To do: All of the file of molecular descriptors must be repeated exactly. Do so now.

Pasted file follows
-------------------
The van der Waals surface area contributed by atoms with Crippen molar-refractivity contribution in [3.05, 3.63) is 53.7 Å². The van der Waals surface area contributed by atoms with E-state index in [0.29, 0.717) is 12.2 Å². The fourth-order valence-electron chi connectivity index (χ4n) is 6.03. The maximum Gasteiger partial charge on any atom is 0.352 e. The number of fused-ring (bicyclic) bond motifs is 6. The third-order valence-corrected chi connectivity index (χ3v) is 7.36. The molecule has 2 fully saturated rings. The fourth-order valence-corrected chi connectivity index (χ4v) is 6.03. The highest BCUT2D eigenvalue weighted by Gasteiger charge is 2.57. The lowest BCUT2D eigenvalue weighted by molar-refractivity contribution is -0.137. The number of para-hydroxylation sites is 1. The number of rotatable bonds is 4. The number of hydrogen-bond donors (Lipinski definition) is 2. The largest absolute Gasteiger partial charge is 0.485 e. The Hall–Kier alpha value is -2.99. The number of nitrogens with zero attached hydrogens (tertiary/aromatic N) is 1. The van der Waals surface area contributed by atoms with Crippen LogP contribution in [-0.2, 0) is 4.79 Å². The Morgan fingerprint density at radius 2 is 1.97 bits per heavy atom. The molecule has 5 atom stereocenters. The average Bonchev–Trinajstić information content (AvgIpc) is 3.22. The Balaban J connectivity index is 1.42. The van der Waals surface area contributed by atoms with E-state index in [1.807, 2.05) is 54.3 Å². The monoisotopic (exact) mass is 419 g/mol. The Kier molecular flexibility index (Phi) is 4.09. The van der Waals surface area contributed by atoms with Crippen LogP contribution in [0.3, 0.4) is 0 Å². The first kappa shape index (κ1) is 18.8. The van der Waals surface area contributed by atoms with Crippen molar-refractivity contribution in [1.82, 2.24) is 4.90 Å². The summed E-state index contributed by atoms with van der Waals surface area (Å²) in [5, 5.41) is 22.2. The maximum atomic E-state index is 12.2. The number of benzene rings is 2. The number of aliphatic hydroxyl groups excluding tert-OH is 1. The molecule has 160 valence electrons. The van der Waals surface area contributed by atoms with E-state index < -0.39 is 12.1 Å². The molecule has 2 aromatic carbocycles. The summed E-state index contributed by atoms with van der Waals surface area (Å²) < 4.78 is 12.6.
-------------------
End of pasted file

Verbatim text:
The van der Waals surface area contributed by atoms with Crippen molar-refractivity contribution in [3.05, 3.63) is 53.7 Å². The van der Waals surface area contributed by atoms with E-state index in [0.29, 0.717) is 12.2 Å². The fourth-order valence-electron chi connectivity index (χ4n) is 6.03. The maximum Gasteiger partial charge on any atom is 0.352 e. The number of fused-ring (bicyclic) bond motifs is 6. The third-order valence-corrected chi connectivity index (χ3v) is 7.36. The molecule has 2 fully saturated rings. The fourth-order valence-corrected chi connectivity index (χ4v) is 6.03. The highest BCUT2D eigenvalue weighted by Gasteiger charge is 2.57. The lowest BCUT2D eigenvalue weighted by molar-refractivity contribution is -0.137. The number of para-hydroxylation sites is 1. The number of rotatable bonds is 4. The number of hydrogen-bond donors (Lipinski definition) is 2. The largest absolute Gasteiger partial charge is 0.485 e. The Hall–Kier alpha value is -2.99. The number of nitrogens with zero attached hydrogens (tertiary/aromatic N) is 1. The van der Waals surface area contributed by atoms with Crippen LogP contribution in [-0.2, 0) is 4.79 Å². The Morgan fingerprint density at radius 2 is 1.97 bits per heavy atom. The molecule has 5 atom stereocenters. The average Bonchev–Trinajstić information content (AvgIpc) is 3.22. The Balaban J connectivity index is 1.42. The van der Waals surface area contributed by atoms with E-state index in [1.807, 2.05) is 54.3 Å². The monoisotopic (exact) mass is 419 g/mol. The Kier molecular flexibility index (Phi) is 4.09. The van der Waals surface area contributed by atoms with Crippen LogP contribution in [0.3, 0.4) is 0 Å². The first kappa shape index (κ1) is 18.8. The van der Waals surface area contributed by atoms with Crippen molar-refractivity contribution in [1.82, 2.24) is 4.90 Å². The summed E-state index contributed by atoms with van der Waals surface area (Å²) in [5, 5.41) is 22.2. The maximum atomic E-state index is 12.2. The number of benzene rings is 2. The number of aliphatic hydroxyl groups excluding tert-OH is 1. The molecule has 160 valence electrons. The van der Waals surface area contributed by atoms with E-state index < -0.39 is 12.1 Å². The molecule has 2 aromatic carbocycles. The summed E-state index contributed by atoms with van der Waals surface area (Å²) < 4.78 is 12.6.